The Drug, Venom & Anaphylaxis section of Frontiers in Allergy publishes robust research related to drug allergies, venom allergies and anaphylaxis. Venom and medications are known to be common causes of allergic reactions and can be very problematic for clinicians when treating patients. Anaphylaxis is a serious systemic hypersensitivity reaction that is usually rapid in onset and may cause instant death. All submissions must contribute to insights into Drug Allergies, Venom Allergies and/or AnaphylaxisRead More
Venom and medications are known to be common causes of allergic reactions. Any medication (over the counter, prescription or herbal) can cause reactions but some drugs are more commonly associated with allergies (antibiotics, pain relievers, chemotherapeutics and medications for autoimmune diseases). Sometimes medications and other medical agents such a radio contrast dyes used in imaging tests can cause similar, but non-immune reactions- these are most commonly associated with aspirin and other non-steroidal anti-inflammatory medicines, opiates and local anesthetics.
Anaphylaxis is a serious systemic hypersensitivity reaction that is usually rapid in onset and may cause death. Severe anaphylaxis is characterized by the potentially life-threatening compromise in breathing and/or circulation. It is most commonly triggered by medications (in adults) and food (in children and younger adults) but a range of other allergens as well. In some cases, there is no known trigger (idiopathic anaphylaxis). First line treatment of anaphylaxis is injected adrenaline/epinephrine and pre-loaded auto-injectors of adrenaline/epinephrine are often prescribed for people at risk of anaphylaxis. However, fatal anaphylaxis can occur despite timely treatment.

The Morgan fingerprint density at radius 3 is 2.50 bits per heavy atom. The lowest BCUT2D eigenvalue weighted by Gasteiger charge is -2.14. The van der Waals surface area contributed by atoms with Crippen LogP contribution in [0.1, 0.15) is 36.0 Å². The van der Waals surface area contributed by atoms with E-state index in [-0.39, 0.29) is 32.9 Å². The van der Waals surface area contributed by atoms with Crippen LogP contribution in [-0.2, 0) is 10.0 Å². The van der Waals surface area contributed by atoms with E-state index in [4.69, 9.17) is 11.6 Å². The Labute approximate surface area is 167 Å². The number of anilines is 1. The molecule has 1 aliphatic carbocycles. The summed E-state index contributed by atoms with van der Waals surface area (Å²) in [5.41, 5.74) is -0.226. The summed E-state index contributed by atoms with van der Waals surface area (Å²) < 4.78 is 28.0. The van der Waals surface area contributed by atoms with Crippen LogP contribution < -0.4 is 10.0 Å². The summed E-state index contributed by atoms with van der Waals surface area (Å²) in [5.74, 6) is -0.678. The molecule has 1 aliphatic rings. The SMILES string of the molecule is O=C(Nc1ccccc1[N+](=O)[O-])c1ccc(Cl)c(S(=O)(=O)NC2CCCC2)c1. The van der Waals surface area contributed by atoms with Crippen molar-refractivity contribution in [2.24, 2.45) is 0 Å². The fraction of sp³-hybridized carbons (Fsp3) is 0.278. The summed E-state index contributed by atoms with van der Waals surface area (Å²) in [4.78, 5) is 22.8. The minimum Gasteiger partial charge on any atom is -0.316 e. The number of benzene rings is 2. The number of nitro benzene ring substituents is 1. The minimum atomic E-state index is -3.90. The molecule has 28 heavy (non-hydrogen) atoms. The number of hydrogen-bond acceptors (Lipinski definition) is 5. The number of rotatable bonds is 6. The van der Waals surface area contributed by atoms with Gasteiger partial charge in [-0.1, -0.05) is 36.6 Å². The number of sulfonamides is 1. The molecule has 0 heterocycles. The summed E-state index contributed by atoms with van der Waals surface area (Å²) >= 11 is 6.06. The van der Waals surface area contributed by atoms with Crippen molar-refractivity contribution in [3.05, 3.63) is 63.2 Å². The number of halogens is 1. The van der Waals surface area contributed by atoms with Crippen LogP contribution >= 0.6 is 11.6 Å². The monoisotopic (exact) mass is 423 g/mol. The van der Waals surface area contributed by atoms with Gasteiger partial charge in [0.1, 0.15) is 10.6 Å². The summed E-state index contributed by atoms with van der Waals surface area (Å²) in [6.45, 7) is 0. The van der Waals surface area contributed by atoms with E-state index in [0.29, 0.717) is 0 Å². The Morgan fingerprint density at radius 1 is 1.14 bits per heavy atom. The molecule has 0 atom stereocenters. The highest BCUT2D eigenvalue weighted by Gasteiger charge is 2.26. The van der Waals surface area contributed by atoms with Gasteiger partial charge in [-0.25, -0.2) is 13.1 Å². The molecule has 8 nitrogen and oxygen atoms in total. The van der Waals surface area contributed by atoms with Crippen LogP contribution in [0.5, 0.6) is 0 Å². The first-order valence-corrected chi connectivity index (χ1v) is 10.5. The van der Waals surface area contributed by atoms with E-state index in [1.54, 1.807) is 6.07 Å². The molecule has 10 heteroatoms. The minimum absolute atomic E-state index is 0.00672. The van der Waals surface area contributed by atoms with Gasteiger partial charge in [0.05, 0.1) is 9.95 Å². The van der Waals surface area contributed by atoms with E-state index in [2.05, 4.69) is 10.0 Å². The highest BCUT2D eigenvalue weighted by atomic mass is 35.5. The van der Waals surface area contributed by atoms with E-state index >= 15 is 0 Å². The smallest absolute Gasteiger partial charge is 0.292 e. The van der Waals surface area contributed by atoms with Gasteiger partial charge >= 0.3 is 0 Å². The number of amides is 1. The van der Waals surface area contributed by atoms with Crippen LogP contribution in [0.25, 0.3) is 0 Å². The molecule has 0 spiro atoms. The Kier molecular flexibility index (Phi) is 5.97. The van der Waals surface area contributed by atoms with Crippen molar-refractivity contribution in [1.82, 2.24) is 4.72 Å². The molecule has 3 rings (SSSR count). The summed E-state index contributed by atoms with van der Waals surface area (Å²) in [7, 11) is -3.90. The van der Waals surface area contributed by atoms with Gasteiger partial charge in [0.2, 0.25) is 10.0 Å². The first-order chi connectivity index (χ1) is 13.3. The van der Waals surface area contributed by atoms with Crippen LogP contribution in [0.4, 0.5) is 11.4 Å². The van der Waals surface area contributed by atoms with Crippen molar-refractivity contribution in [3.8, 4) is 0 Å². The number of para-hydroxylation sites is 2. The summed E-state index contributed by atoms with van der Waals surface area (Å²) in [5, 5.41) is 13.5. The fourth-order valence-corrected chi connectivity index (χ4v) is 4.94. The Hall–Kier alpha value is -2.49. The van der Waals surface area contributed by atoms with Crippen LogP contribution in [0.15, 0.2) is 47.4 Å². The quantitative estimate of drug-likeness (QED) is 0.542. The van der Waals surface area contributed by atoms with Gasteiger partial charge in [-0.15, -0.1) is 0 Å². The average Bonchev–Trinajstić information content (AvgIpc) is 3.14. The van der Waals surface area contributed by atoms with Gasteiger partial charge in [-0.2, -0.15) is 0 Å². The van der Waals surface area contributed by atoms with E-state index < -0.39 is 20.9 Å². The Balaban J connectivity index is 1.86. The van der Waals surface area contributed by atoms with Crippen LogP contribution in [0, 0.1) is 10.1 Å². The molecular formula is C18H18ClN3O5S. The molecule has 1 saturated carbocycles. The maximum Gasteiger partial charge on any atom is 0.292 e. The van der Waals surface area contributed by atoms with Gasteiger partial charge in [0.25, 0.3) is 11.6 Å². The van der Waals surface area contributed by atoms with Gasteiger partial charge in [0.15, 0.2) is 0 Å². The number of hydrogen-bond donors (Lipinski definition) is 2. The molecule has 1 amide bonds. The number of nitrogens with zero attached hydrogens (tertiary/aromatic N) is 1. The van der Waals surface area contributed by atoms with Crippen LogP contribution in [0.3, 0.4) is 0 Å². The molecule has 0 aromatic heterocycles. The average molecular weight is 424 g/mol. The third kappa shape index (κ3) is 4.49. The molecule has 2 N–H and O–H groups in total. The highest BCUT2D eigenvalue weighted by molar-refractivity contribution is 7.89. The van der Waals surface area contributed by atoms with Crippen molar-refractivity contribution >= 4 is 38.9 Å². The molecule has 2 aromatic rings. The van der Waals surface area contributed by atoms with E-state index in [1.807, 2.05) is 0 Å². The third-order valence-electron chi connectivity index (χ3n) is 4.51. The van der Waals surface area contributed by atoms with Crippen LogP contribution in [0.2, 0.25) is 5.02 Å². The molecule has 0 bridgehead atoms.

The Drug, Venom & Anaphylaxis specialty within Frontiers in Allergy publishes robust research related to drug allergies, venom allergies and anaphylaxis. Submissions are welcomed but not limited on the following topics:
∙ IgE-mediated Drug Allergies
∙ Non IgE mediated Drug Allergy, especially T-cell mediated reactions
∙ Antibiotic allergy de-labelling
∙ Diagnosis of drug and venom allergy
∙ Venom and drug allergens desensitisation (including to biologics)
∙ The socioeconomic and psychological impacts of allergies and anaphylaxis
∙ Effectiveness of risk mitigation strategies for anaphylaxis, including adrenaline/epinephrine auto-injectors
∙ Pathophysiology of anaphylaxis
All submissions must contribute to insights into Drug Allergies, Venom Allergies and/or Anaphylaxis. Research related to novel therapeutics for allergies should be submitted to Therapies, Therapeutic Targets & Mechanisms.
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PMCID: coming soon for all published articles
Drug, Venom & Anaphylaxis welcomes submissions of the following article types: Brief Research Report, Clinical Trial, Community Case Study, Correction, Editorial, General Commentary, Hypothesis and Theory, Methods, Mini Review, Opinion, Original Research, Perspective, Review, Specialty Grand Challenge, Study Protocol and Systematic Review.
All manuscripts must be submitted directly to the section Drug, Venom & Anaphylaxis, where they are peer-reviewed by the Associate and Review Editors of the specialty section.
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